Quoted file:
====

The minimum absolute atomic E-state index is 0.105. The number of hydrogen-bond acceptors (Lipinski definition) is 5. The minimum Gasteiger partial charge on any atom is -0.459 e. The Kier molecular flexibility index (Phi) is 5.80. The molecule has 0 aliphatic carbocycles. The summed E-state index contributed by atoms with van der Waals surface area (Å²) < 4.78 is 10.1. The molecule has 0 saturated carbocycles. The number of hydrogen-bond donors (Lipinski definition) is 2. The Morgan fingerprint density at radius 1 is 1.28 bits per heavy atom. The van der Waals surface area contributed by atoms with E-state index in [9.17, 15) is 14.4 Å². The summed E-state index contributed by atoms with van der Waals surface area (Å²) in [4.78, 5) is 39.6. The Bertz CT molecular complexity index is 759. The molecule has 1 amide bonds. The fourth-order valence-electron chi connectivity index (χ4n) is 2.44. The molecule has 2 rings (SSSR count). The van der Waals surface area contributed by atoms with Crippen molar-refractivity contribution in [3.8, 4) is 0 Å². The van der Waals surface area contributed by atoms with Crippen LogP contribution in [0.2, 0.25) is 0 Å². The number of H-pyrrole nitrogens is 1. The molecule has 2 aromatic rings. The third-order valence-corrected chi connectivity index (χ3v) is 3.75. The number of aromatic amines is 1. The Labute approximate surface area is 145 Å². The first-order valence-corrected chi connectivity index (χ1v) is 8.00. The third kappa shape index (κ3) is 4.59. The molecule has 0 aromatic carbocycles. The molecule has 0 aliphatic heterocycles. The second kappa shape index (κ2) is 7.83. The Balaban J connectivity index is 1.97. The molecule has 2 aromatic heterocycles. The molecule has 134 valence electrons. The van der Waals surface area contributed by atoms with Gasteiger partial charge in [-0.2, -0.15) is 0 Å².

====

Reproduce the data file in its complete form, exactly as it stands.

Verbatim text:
The minimum absolute atomic E-state index is 0.105. The number of hydrogen-bond acceptors (Lipinski definition) is 5. The minimum Gasteiger partial charge on any atom is -0.459 e. The Kier molecular flexibility index (Phi) is 5.80. The molecule has 0 aliphatic carbocycles. The summed E-state index contributed by atoms with van der Waals surface area (Å²) < 4.78 is 10.1. The molecule has 0 saturated carbocycles. The number of hydrogen-bond donors (Lipinski definition) is 2. The Morgan fingerprint density at radius 1 is 1.28 bits per heavy atom. The van der Waals surface area contributed by atoms with E-state index in [9.17, 15) is 14.4 Å². The summed E-state index contributed by atoms with van der Waals surface area (Å²) in [4.78, 5) is 39.6. The Bertz CT molecular complexity index is 759. The molecule has 1 amide bonds. The fourth-order valence-electron chi connectivity index (χ4n) is 2.44. The molecule has 2 rings (SSSR count). The van der Waals surface area contributed by atoms with Crippen molar-refractivity contribution in [3.8, 4) is 0 Å². The van der Waals surface area contributed by atoms with Crippen LogP contribution in [0.2, 0.25) is 0 Å². The number of H-pyrrole nitrogens is 1. The molecule has 2 aromatic rings. The third-order valence-corrected chi connectivity index (χ3v) is 3.75. The number of aromatic amines is 1. The Labute approximate surface area is 145 Å². The first-order valence-corrected chi connectivity index (χ1v) is 8.00. The third kappa shape index (κ3) is 4.59. The molecule has 0 aromatic carbocycles. The molecule has 0 aliphatic heterocycles. The second kappa shape index (κ2) is 7.83. The Balaban J connectivity index is 1.97. The molecule has 2 aromatic heterocycles. The molecule has 134 valence electrons. The van der Waals surface area contributed by atoms with Gasteiger partial charge in [-0.2, -0.15) is 0 Å².